Course Introduction
Course Content

Legal Exposure

Business leaders may not be trained in law, but ignorance of the law will not shield them from a government investigation. Government investigators will rely upon a doctrine known as respondeat superior. The translation from Latin means “Let the master answer.” In other words, government agents may hold employers liable for the acts that employees perform during the course of the job.

As an example, we’ll offer insight into a case that led to imprisonment for several officers and directors of a publicly traded company. These are people that served time in federal prison, along with members of our team. We have personal knowledge from listening to their stories.

Those people have since been released from prison, and they’ve gone on to build productive lives. Since the purpose of this exercise is to help our course participants understand the risks, and not to hurt other people, we’ll change the names of the people involved.

  • Those who want to research the matter may search for the U.S. Securities and Exchange Commission case: CV-03-2834 R (RNZBx) (C.D. Cal.)

While confined at the federal prison camp in Lompoc, a member of our team met James. As a young entrepreneur, he launched an Internet advertising company. James later hired other people to join his company, including Mike, who served as the company’s senior vice president of business development, Lisa, who served as the company’s vice president of finance, and Cindy, who served as the company’s controller and director of finance.

Eventually, investment bankers brought the company public and it performed well during the dawn of the Internet era. Rather than having a background in finance, James’s expertise came from selling advertising. He relied upon his team to keep track of records. The company’s compensation plan incentivized people to build higher levels of sales, as all of the company’s leaders had stock in the company. If the company performed well with growing sales, the stock price would rise. If sales faltered, the company’s stock price would drop in the market.

When a recession threatened to slow sales, Mike, Lisa, and Cindy hatched a scheme. They conspired with leaders at another company. Basically, company A agreed to purchase goods and services from company B, and company B agreed to purchase goods and services for the exact same amount from Company A. Company A sent money to company B, masquerading the transaction as a sale; then, company B sent the exact same amount of money back to company A, masquerading the transaction as a sale.

The sham purchases boosted sales so that investors would think that each company continued bringing in robust sales, even though the conspirators created those sales artificially. In reality, the conspirators understood that those transactions did not represent authentic sales from actual consumers.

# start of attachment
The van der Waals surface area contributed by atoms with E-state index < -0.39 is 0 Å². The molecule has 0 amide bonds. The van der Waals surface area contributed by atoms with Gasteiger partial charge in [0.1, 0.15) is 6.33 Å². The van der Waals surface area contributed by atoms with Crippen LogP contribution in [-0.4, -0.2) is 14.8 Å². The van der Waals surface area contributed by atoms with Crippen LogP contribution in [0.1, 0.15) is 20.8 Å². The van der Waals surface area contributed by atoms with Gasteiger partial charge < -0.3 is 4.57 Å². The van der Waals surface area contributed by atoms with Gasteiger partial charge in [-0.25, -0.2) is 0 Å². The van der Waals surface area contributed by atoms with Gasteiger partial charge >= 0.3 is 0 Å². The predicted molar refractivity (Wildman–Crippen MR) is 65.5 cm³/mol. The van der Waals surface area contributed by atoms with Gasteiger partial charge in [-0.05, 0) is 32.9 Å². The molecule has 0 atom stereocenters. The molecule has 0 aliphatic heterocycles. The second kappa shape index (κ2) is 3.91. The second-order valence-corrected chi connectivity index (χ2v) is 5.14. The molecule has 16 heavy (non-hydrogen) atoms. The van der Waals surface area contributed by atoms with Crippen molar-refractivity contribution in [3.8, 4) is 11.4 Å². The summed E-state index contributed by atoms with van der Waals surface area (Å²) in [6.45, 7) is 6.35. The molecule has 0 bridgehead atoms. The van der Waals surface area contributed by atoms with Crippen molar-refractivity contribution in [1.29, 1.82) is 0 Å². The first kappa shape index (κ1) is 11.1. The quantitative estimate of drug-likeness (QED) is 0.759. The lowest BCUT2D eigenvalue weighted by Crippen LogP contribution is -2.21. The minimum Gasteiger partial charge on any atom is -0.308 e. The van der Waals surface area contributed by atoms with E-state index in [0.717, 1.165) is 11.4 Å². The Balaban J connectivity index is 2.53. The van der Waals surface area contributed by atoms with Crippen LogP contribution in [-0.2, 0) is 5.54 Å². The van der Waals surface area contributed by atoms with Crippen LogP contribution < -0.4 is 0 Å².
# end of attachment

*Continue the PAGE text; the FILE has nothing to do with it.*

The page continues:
As CEO and president of the company, James had direct supervisory authority over Mike, Lisa, and Cindy. James was not on the sales team, nor did he have a finance background. He lacked the requisite skill to understand how Lisa and Cindy would account for the transactions on the financial statements. Nevertheless, James bore responsibility for the actions of the people that worked for him.

Several years later, a larger company made an offer to acquire James’s company. During the due diligence phase, forensic accountants researched all of the corporate records of James’s company. When the auditors discovered the sham sales transactions, the accountants notified investigators at the Securities and Exchange Commission. Investigators subpoenaed the records, launching a government investigation.

Before the investigators began to ask questions, they had a clear understanding of the deception. Yet neither James, Mike, Cindy, nor Lisa knew that they had been under investigation. When the questions came, they did not know how to respond. Each person lied to the investigators. The people did not know that lying to a federal law enforcement officer exposed each person to a criminal conviction, and the potential for up to five years in federal prison.

As the civil investigation advanced, the agents questioned people as witnesses, as subjects, and as targets. People had to hire lawyers. When prosecutors threatened to bring criminal charges that could expose them to decades in prison, the people began to cooperate in exchange for leniency.

Our team member met both James and Mike in federal prison. Both of them said that had they known the severity of the crime, and the punishments that could follow, they would not have participated.

James and Mike spoke of their perspectives at the time of the crime. When company A purchased a product from company B, and then company A sold a product to company B for the exact same amount, James and Mike believed that it was a wash. They did not see any harm coming from the transaction. They did not consider the viewpoint of government regulators or prosecutors. In the eyes of law enforcement, James and Mike participated in a conspiracy to deceive investors. As such, they violated securities laws. By violating laws, they faced a criminal prosecution. With the government investigation and criminal prosecution, they had to spend millions of dollars in attorney fees. Further, they damaged their professional reputations, they lost their liberty, and they have to live as convicted felons.